Sri Lankan recycling company to construct state of the art recycled polyester yarn facility
A Sri Lankan plastic bottle recycler and manufacturer of polyester yarn and monofilaments, Eco-Spindles Ltd, has reportedly commenced Phase 2 of its expansion strategy to add 20,000 sq.ft of production space at its state-of-the-art facility in the Western Province of the country.
Once completed, the expanded facility is expected to double the polyester yarn production capacity at Eco-Spindles.
The foundation stone was laid by Secretary to Sri Lanka’s Ministry of Environment Dr. Anil Jasinghe together with Central Environmental Authority (CEA) Director General P.B. Hemantha Jayasinghe, Board of Investment (BOI) of Sri Lanka Horana Export Processing Zone Senior Deputy Director Sujeewa Thilakumara, Ministry of Mahaweli Development and Environment, Environmental Pollution Control and Chemical Management Division Director S.M. Werahera, BPPL Holdings Managing Director and Chief Executive Officer Dr. Anush Amarasinghe and Eco-Spindles Ltd. Deputy General Manager Manoj Udawatte in the presence of other senior representatives from Eco-Spindles.
“We are excited to be laying the foundation for the continued growth of Eco-Spindles, and the greater sustainability of our nation. All over the world, people are waking up to the urgent need to create and enter a circular economy. The expansion of our Horana facility is another vital step in this direction,” BPPL Holdings Managing Director and CEO Dr. Anush Amarasinghe has been quoted as saying.
A wholly owned subsidiary of BPPL Holdings PLC, Eco-Spindles, is Sri Lanka’s only value-added exporter of polyethylene terephthalate (PET) waste bottles in Sri Lanka, and is on a mission to reverse the island’s environmental degradation by converting PET bottle waste, that would otherwise end up polluting sensitive eco-systems, into export quality products that have since captured extensive market share across the globe, local media reports stated.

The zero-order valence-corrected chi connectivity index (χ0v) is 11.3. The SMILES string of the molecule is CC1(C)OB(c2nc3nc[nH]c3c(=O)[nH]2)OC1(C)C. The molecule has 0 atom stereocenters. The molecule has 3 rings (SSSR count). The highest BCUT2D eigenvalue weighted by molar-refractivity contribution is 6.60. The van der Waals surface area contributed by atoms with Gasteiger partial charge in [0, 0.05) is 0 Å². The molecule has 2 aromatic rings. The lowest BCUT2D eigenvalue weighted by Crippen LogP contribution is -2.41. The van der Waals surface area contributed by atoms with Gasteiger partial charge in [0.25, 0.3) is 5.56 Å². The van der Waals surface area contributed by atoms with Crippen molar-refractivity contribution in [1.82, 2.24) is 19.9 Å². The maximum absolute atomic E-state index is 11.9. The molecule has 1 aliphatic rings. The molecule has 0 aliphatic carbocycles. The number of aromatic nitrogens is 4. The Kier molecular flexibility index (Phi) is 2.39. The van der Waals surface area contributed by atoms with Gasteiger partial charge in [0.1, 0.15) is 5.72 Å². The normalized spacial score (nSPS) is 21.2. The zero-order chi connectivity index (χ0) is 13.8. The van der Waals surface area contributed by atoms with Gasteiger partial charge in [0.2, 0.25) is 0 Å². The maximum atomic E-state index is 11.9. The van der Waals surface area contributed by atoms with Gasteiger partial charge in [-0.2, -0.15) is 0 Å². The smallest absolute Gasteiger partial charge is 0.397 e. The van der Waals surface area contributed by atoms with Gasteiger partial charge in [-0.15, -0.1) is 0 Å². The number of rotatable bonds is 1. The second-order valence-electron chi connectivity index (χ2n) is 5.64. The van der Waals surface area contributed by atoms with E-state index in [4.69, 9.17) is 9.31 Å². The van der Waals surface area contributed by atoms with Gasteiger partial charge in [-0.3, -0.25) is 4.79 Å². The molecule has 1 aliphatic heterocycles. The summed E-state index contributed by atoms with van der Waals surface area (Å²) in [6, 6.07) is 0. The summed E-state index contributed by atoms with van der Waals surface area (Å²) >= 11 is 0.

“As the only other entity in the world that is capable of directly manufacturing polyester yarn out of recycled PET flakes, we are extremely well-positioned to capture the rapidly increasing demand for such products. In this manner we are able to generate vital foreign exchange for the national economy, while at the same time, helping to reverse one of the most serious environmental threats of our time using a raw material that we had all considered to have only one use. These are exactly the kind of solutions that hold the key to a sustainable future for Sri Lankans today, and for all future generations,” Dr. Amarasinghe has stated.
The demand for recycled yarn has seen an increase globally among leading international fashion brands now utilizing large quantities of yarn in different product families through local mills every year. This demand will inevitably continue to rise as sustainability is becoming a topic of utmost importance in all countries.
Eco-Spindles, is equipped with the resources to generate 700 tons of recycled polyester yarn per annum and once the expanded production facilities are completed, this capacity is targeted to increase by a further 900 tons in the annual production.
Dr. Amarasinghe has reportedly said that while it is still acutely evident that current supply is nowhere near the demand and has expressed confidence that the Eco-Spindles strategy for expansion will promote substantial direct and indirect opportunities for all stakeholders, while raising awareness on the immense potential that the local recycling sector still has to offer for investors looking to make a difference.
Sri Lankan authorities are focused on developing efficient waste disposal mechanisms. Therefore foreign businesses could explore opportunities in Sri Lanka’s sustainable development sectors. Waste disposal is one area that has posed new business opportunities. Renewable power generation as well as agriculture are two other sectors with immense growth potential. Foreign businesses/investors could explore opportunities in Sri Lanka.
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